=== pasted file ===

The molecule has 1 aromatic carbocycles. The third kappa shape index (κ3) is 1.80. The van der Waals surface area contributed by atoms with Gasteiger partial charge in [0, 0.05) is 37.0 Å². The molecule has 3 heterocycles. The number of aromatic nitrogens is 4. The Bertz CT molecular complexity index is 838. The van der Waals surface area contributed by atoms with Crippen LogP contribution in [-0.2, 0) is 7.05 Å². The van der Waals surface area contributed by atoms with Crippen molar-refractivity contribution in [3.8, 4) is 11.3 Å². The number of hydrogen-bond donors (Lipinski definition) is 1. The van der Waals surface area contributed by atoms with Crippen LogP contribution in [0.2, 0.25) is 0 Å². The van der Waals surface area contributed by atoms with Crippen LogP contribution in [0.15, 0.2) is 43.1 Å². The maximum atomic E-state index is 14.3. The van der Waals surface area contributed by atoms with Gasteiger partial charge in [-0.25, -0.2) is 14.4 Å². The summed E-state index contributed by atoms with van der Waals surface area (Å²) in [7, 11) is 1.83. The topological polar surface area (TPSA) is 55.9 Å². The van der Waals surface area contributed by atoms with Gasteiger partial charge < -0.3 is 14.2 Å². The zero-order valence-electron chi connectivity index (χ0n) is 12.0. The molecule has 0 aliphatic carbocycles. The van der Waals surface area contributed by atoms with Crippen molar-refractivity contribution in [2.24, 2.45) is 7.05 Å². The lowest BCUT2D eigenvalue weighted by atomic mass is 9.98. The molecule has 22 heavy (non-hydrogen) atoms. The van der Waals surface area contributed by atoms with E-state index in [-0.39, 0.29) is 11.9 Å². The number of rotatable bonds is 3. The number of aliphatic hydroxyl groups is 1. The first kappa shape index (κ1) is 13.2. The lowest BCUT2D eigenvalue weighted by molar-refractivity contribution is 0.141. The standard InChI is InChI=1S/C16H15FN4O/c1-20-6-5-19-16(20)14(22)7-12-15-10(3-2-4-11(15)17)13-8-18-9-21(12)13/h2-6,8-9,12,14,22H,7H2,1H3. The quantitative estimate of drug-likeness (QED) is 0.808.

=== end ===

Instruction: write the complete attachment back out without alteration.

The molecule has 1 aromatic carbocycles. The third kappa shape index (κ3) is 1.80. The van der Waals surface area contributed by atoms with Gasteiger partial charge in [0, 0.05) is 37.0 Å². The molecule has 3 heterocycles. The number of aromatic nitrogens is 4. The Bertz CT molecular complexity index is 838. The van der Waals surface area contributed by atoms with Crippen LogP contribution in [-0.2, 0) is 7.05 Å². The van der Waals surface area contributed by atoms with Crippen molar-refractivity contribution in [3.8, 4) is 11.3 Å². The number of hydrogen-bond donors (Lipinski definition) is 1. The van der Waals surface area contributed by atoms with Crippen LogP contribution in [0.2, 0.25) is 0 Å². The van der Waals surface area contributed by atoms with Crippen LogP contribution in [0.15, 0.2) is 43.1 Å². The maximum atomic E-state index is 14.3. The van der Waals surface area contributed by atoms with Gasteiger partial charge in [-0.25, -0.2) is 14.4 Å². The summed E-state index contributed by atoms with van der Waals surface area (Å²) in [7, 11) is 1.83. The topological polar surface area (TPSA) is 55.9 Å². The van der Waals surface area contributed by atoms with Gasteiger partial charge < -0.3 is 14.2 Å². The zero-order valence-electron chi connectivity index (χ0n) is 12.0. The molecule has 0 aliphatic carbocycles. The van der Waals surface area contributed by atoms with Crippen molar-refractivity contribution in [2.24, 2.45) is 7.05 Å². The lowest BCUT2D eigenvalue weighted by atomic mass is 9.98. The molecule has 22 heavy (non-hydrogen) atoms. The van der Waals surface area contributed by atoms with E-state index in [-0.39, 0.29) is 11.9 Å². The number of rotatable bonds is 3. The number of aliphatic hydroxyl groups is 1. The first kappa shape index (κ1) is 13.2. The lowest BCUT2D eigenvalue weighted by molar-refractivity contribution is 0.141. The standard InChI is InChI=1S/C16H15FN4O/c1-20-6-5-19-16(20)14(22)7-12-15-10(3-2-4-11(15)17)13-8-18-9-21(12)13/h2-6,8-9,12,14,22H,7H2,1H3. The quantitative estimate of drug-likeness (QED) is 0.808.